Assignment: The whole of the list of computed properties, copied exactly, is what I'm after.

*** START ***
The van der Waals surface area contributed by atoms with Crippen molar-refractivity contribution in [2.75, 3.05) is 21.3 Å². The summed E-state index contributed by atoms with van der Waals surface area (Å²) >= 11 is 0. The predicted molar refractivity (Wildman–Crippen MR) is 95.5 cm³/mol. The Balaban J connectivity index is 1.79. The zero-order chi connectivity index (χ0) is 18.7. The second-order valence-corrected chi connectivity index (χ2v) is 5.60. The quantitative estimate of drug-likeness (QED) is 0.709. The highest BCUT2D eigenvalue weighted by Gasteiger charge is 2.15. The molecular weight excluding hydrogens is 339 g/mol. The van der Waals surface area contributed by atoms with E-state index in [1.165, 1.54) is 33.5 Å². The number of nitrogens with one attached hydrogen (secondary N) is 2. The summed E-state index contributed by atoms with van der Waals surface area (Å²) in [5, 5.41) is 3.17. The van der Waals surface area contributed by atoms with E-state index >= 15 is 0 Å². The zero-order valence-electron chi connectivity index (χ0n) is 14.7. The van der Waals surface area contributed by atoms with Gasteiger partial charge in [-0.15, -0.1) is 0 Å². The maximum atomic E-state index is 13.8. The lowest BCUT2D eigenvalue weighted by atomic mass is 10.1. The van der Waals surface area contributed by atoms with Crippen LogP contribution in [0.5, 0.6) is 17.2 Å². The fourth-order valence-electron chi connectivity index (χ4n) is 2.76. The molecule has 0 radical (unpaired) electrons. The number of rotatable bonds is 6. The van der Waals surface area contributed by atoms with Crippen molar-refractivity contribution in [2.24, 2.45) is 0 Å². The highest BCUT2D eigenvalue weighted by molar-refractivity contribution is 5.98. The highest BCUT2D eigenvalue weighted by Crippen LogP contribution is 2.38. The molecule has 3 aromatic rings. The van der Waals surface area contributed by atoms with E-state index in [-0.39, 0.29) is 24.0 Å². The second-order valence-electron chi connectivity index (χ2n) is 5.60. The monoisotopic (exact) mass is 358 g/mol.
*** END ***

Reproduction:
The van der Waals surface area contributed by atoms with Crippen molar-refractivity contribution in [2.75, 3.05) is 21.3 Å². The summed E-state index contributed by atoms with van der Waals surface area (Å²) >= 11 is 0. The predicted molar refractivity (Wildman–Crippen MR) is 95.5 cm³/mol. The Balaban J connectivity index is 1.79. The zero-order chi connectivity index (χ0) is 18.7. The second-order valence-corrected chi connectivity index (χ2v) is 5.60. The quantitative estimate of drug-likeness (QED) is 0.709. The highest BCUT2D eigenvalue weighted by Gasteiger charge is 2.15. The molecular weight excluding hydrogens is 339 g/mol. The van der Waals surface area contributed by atoms with E-state index in [1.165, 1.54) is 33.5 Å². The number of nitrogens with one attached hydrogen (secondary N) is 2. The summed E-state index contributed by atoms with van der Waals surface area (Å²) in [5, 5.41) is 3.17. The van der Waals surface area contributed by atoms with E-state index >= 15 is 0 Å². The zero-order valence-electron chi connectivity index (χ0n) is 14.7. The van der Waals surface area contributed by atoms with Gasteiger partial charge in [-0.15, -0.1) is 0 Å². The maximum atomic E-state index is 13.8. The lowest BCUT2D eigenvalue weighted by atomic mass is 10.1. The van der Waals surface area contributed by atoms with Crippen LogP contribution in [0.5, 0.6) is 17.2 Å². The fourth-order valence-electron chi connectivity index (χ4n) is 2.76. The molecule has 0 radical (unpaired) electrons. The number of rotatable bonds is 6. The van der Waals surface area contributed by atoms with Crippen molar-refractivity contribution in [2.24, 2.45) is 0 Å². The highest BCUT2D eigenvalue weighted by molar-refractivity contribution is 5.98. The highest BCUT2D eigenvalue weighted by Crippen LogP contribution is 2.38. The molecule has 3 aromatic rings. The van der Waals surface area contributed by atoms with E-state index in [-0.39, 0.29) is 24.0 Å². The second-order valence-electron chi connectivity index (χ2n) is 5.60. The monoisotopic (exact) mass is 358 g/mol.